Analysis of Multivariate Social Science Data (Second edition): Contents





Setting the scene

  • Structure of the book
  • Our limited use of mathematics
  • Variables
  • The geometry of multivariate analysis
  • Use of examples
  • Data inspection, transformations, and missing data

Cluster analysis

  • Classification in social sciences
  • Some methods of cluster analysis
  • Graphical presentation of results
  • Derivation of the distance matrix
  • Example on English dialects
  • Comparisons
  • Clustering variables
  • Additional examples and further work

Multidimensional scaling

  • Sample chapter: multidimensional scaling
  • Introduction
  • Examples
  • Classical, ordinal, and metrical multidimensional scaling
  • Comments on computational procedures
  • Assessing fit and choosing the number of dimensions
  • A worked example: dimensions of colour vision
  • Additional examples and further work

Correspondence analysis

  • Aims of correspondence analysis
  • Carrying out a correspondence analysis: a simple numerical example
  • Carrying out a correspondence analysis: the general method
  • The biplot Interpretation of dimensions
  • Choosing the number of dimensions
  • Example: confidence in purchasing from European Community countries correspondence analysis of multiway tables
  • Additional examples and further work

Principal components analysis

  • Introduction
  • Some potential applications
  • Illustration of PCA for two variables
  • An outline of PCA
  • Examples
  • Component scores
  • The link between PCA and multidimensional scaling and between PCA and correspondence analysis
  • Using principal component scores to replace the original variables
  • Additional examples and further work

Regression analysis


  • Basic ideas
  • Simple linear regression
  • A probability model for simple linear regression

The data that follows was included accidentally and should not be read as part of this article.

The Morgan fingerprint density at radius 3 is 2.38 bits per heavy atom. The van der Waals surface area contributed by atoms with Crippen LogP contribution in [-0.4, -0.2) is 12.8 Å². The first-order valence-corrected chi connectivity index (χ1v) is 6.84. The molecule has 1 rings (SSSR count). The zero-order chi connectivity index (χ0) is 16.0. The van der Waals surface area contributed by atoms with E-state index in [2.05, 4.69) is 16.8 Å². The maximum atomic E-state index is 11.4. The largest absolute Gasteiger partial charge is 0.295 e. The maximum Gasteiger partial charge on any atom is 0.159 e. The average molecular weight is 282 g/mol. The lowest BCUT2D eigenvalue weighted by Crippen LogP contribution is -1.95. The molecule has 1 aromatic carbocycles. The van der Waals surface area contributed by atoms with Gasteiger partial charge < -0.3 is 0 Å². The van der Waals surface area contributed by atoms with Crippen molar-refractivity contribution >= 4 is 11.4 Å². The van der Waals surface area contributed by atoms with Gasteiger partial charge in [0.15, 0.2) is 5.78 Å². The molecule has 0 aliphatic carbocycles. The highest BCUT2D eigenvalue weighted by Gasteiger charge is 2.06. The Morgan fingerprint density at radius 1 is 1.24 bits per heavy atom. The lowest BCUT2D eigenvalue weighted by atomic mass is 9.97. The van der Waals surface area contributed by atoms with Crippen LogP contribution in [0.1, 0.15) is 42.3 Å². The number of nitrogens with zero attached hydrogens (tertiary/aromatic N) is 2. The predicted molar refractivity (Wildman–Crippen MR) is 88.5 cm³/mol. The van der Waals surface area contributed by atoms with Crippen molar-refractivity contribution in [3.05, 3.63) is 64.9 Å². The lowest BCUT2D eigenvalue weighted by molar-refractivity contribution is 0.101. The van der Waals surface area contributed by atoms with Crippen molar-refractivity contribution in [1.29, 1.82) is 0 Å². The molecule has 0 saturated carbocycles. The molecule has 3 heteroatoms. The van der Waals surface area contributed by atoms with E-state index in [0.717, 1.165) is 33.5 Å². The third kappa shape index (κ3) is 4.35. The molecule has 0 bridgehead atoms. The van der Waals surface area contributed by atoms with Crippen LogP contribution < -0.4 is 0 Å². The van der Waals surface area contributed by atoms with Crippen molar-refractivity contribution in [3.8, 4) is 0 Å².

• Inference for the simple linear regression model
  • Checking the assumptions
  • Multiple regression
  • Examples of multiple regression
  • Estimation and inference about the parameters
  • Interpretation of the regression coefficients
  • Selection of regressor variables
  • Transformations and interactions
  • Logistic regression
  • Path analysis
  • Additional examples and further work

Factor analysis

  • Introduction to latent variable models
  • The linear single-factor model
  • The general linear factor model
  • Interpretation
  • Adequacy of the model and choice of the number of factors
  • Rotation
  • Factor scores
  • A worked example: the test anxiety inventory
  • How rotation helps interpretation
  • A comparison of factor analysis and principal components analysis
  • Additional examples and further work
  • Software

Factor analysis for binary data

  • Sample chapter: Factor Analysis for Binary Data
  • Latent trait models
  • Why is the factor analysis model for metrical variables invalid for binary responses?
  • Factor model for binary data using the item response theory approach
  • Goodness-of-fit
  • Factor scores
  • Rotation
  • Underlying variable approach
  • Example: sexual attitudes
  • Additional examples and further work
  • Software

Factor analysis for ordered categorical variables

  • The practical background
  • Two approaches to modeling ordered categorical data
  • Item response function approach
  • Examples
  • The underlying variable approach
  • Unordered and partially ordered observed variables
  • Additional examples and further work
  • Software

Latent class analysis for binary data

  • Introduction
  • The latent class model for binary data
  • Example: attitude to science and technology data
  • How can we distinguish the latent class model from the latent trait model?
  • Latent class analysis, cluster analysis, and latent profile analysis
  • Additional examples and further work
  • Software

Confirmatory factor analysis and structural equation models

  • Introduction
  • Path diagram
  • Measurement models
  • Adequacy of the model
  • Introduction to structural equation models with latent variables
  • The linear structural equation model
  • A worked example
  • Extensions
  • Additional examples
  • Software

Multilevel modelling

  • Introduction
  • Some potential applications
  • Comparing groups using multilevel modelling
  • Random intercept model
  • Random slope model
  • Contextual effects
  • Multilevel multivariate regression
  • Multilevel factor analysis
  • Additional examples and further work
  • Further topics
  • Estimation procedures and software




Further reading sections appear at the end of each chapter.